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I'm trying to work on this problem, which is supposed to be a very simplified model of an interacting fluid.

Suppose there is a recipient of volume $V$ divided into cells of volume $v_0$, each of which can be occupied by up to 2 particles. If, and only if, a cell is occupied by 2 particles, the energy associated with it is $\epsilon > 0$. Otherwise it is zero. The particles must be treated as indistinguishable, but are not subjected to a fermionic exclusion principle.

I tried to define a variable $t_i$, which is 1 if there are 2 particles in cell i and zero otherwise. This way, the Hamiltonian should be

$$\begin{equation} \epsilon\sum_{i=1}^{V/v_0}t_i \end{equation}$$

What I get for the partition function $Z$ is

$$\begin{equation} Z = \sum_{t_i\in(0,1)}^{}\exp\left(-\beta\epsilon\sum_{i = 1}^{V/v_0}t_i\right)\\ Z = \left(\sum_{t_i\in(0,1)}^{}\exp\left(-\beta\epsilon t_i\right)\right)^{V/v_0} = (1 + \exp(-\beta\epsilon))^{V/v_0} \end{equation}$$

and for the grand canonical partition function

$$\begin{equation} \Xi = \sum_{N = 0}^{V/v_0}z^N (1 + \exp(-\beta\epsilon))^{V/v_0} \end{equation}$$

which does not yield the correct answer, which I know is $\Xi = (1 + z(1+z\exp(-\beta\epsilon)))^{V/v_0}$.

I have no clue where it went wrong. I think my approach is somewhat correct, although I do find it weird I'm not taking into account the number $N$ of particles when calculating the partition function.

Any help is appreciated!

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You should not sum over $N$ separately.

The contribution from a cell that you have labelled $t_i=0$ is $1+z$ (since it contains $0$ or $1$ particle), the contribution from a cell that you have labelled $t_i=1$ is $z^2e^{-\beta\epsilon}$ (since it contains exactly $2$ particles). Thus the partition function for a single cell is $1+z+z^2e^{-\beta\epsilon} = 1+z(1+ze^{-\beta\epsilon})$ and you get what you want by taking the product over the cells.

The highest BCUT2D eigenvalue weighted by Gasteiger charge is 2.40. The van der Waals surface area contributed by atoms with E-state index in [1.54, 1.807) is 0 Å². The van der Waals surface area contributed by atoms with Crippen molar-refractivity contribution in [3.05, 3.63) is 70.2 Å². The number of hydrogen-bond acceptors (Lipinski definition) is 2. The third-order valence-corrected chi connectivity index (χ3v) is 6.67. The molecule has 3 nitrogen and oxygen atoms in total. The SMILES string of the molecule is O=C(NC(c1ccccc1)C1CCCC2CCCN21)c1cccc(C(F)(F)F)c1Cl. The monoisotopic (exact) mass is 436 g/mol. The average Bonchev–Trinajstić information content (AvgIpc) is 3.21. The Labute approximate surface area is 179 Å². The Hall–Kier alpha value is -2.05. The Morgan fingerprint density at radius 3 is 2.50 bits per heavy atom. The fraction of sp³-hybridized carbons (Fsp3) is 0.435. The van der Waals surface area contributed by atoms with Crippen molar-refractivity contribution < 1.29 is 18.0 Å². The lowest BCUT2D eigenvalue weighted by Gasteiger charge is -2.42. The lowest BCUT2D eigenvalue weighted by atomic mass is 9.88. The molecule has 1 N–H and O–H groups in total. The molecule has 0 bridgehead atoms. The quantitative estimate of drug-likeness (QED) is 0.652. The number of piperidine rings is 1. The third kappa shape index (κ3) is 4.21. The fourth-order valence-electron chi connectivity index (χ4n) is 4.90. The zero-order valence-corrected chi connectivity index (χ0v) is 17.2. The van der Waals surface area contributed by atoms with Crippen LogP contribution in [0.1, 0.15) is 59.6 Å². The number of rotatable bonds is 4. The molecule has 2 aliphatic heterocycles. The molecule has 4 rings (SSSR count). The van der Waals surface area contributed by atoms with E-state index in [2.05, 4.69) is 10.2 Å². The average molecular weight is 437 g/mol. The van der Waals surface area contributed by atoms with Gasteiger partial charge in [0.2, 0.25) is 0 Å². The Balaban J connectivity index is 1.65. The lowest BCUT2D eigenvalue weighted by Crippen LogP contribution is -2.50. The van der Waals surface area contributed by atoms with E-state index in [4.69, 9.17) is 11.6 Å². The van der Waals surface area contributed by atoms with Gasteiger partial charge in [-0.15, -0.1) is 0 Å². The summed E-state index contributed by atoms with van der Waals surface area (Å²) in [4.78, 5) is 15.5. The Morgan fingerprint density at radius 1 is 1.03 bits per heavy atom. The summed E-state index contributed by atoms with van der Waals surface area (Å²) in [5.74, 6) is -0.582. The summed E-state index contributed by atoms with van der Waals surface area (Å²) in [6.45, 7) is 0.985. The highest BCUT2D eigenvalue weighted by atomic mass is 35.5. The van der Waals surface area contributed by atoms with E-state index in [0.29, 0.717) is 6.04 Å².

[For this problem, it is thus not really helpful to label the cells with the variables $t_i$ as you do. Just work out directly the partition function associated to a cell, by summing over all $3$ possibilities: $0$, $1$ or $2$ particles.]


As per your question below, let me explain why you can take the product over cells of the single-cell partition function.

Probably, the easiest way to see this is to make the computation explicitly in the case of two cells. In this case, there can be 0, 1, 2, 3 or 4 particles in the system. Here are the corresponding contributions for each of these values:

$N=0$: $1$

$N=1$: $2z$ (since the particle can be in any of the two cells)

$N=2$: $2z^2e^{-\beta\epsilon} + z^2$ (the first term accounts for the two configurations in which both particles are in the same cell, while the second term accounts for the configuration in which both cells contain 1 particle)

$N=3$: $2z^3e^{-\beta\epsilon}$

$N=4$: $z^4e^{-2\beta\epsilon}$

This gives an overall partition function $1 + 2z + (1+2e^{-\beta\epsilon})z^2 + 2e^{-\beta\epsilon}z^3 + e^{-2\beta\epsilon}z^4$.

You can then check that this coincides with the product of the two single-cell partition functions: $$ (1+z+z^2e^{-\beta\epsilon})(1+z+z^2e^{-\beta\epsilon}) = 1 + 2z + (1+2e^{-\beta\epsilon})z^2 + 2e^{-\beta\epsilon}z^3 + e^{-2\beta\epsilon}z^4. $$


More generally, denote by $N_i \in \{0,1,2\}$ the number of particles in cell $i$. Then the full partition function is \begin{align*} \Xi &= \sum_{N_1,\dots,N_K} z^{N_1+\cdots+N_K} \prod_{i=1}^K (1_{N_i=0} + 1_{N_i=1} + 1_{N_i=2}e^{-\beta\epsilon})\\ &= \prod_{i=1}^K \sum_{N_i} z^{N_i}(1_{N_i=0} + 1_{N_i=1} + 1_{N_i=2}e^{-\beta\epsilon})\\ &= \prod_{i=1}^K (1 + z + z^2e^{-\beta\epsilon})\\ &= (1 + z + z^2e^{-\beta\epsilon})^K \end{align*} where I have denoted by $K$ the number of cells.

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